Developing Agile Requirements

How to Employ User Stories to Capture and Test Better Requirements

A Two-Day Seminar

A user story is a brief and clear description of system functionality that is of real value to a user. Written from the users’ perspective, good user stories drive effective requirements development, acceptance testing and ultimately the delivery of value to the customer by the system. In this workshop, you will learn how to write effective user stories and acceptance tests, and how to map your existing requirements processes to an agile approach.

What You Will Learn

  • Identify stakeholders and roles on agile projects
  • Develop a meaningful vision statement
  • Describe user roles and personas
  • Write and evaluate user stories
  • Write agile use cases
  • Document nonfunctional requirements and business rules
  • Manage changes to agile requirements
  • Be an effective user representative
  • Use lightweight techniques for iterative requirements gathering
  • Conduct story writing workshops using low fidelity prototypes
  • Write acceptance tests for user stories
  • Identify common story types
  • Prioritize and estimate user stories for iterations and releases
  • Use agile retrospectives to evaluate and improve iterations

Seminar Outline

I. The Big Picture

  • How agile values affect requirements engineering
  • The benefits and risks of an agile approach to requirements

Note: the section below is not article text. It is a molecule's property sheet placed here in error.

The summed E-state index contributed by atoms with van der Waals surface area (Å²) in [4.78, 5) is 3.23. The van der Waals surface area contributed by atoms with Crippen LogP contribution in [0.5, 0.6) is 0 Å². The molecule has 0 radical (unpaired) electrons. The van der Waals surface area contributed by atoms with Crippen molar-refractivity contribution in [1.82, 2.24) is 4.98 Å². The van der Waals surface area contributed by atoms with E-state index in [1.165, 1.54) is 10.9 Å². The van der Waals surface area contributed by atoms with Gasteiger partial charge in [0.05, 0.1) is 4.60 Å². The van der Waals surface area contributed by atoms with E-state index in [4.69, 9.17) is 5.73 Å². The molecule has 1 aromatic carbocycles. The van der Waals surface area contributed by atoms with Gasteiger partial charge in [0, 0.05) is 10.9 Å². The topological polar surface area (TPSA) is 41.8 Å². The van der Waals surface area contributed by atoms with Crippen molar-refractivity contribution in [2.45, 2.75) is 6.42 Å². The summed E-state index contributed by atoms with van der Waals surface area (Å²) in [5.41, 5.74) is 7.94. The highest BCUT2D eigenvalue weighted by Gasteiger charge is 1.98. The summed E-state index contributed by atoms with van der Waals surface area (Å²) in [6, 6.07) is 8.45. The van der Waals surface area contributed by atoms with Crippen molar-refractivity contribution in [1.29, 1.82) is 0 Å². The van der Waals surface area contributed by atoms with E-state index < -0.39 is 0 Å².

• The agile requirements process

II. Defining the Vision

  • Roles in agile development
  • Identifying project stakeholders
  • Defining the project vision
  • Agile planning processes

III. Modeling User Roles

  • Defining user roles
  • Prioritizing user roles
  • Developing personas

IV. Writing User Stories

  • Guidelines for good stories
  • Writing agile use cases
  • Capturing other types of requirements
  • Managing agile requirements

V. Gathering User Stories

  • Lightweight requirements gathering
  • Working with user proxies
  • Conducting interviews
  • Using observation
  • Group techniques
  • Building low-fidelity user interface prototypes

VI. Testing User Stories

  • Writing acceptance tests
  • Detecting story smells
  • Writing acceptance tests for user stories
  • Handling defects

VII. Planning with User Stories

  • Planning iterations and releases
  • Prioritizing the product backlog
  • Estimating with story points
  • Using stories to plan releases and iterations

VIII. Workshop Retrospective

  • Workshop review
  • Agile retrospectives

Who Should Attend

  • Product Managers
  • Business Analysts
  • Developers, Users or Testers who will gather and document requirements using agile methods.

Credits: 12 PDUs / 12 CDUs

Project Management InstituteIIBA

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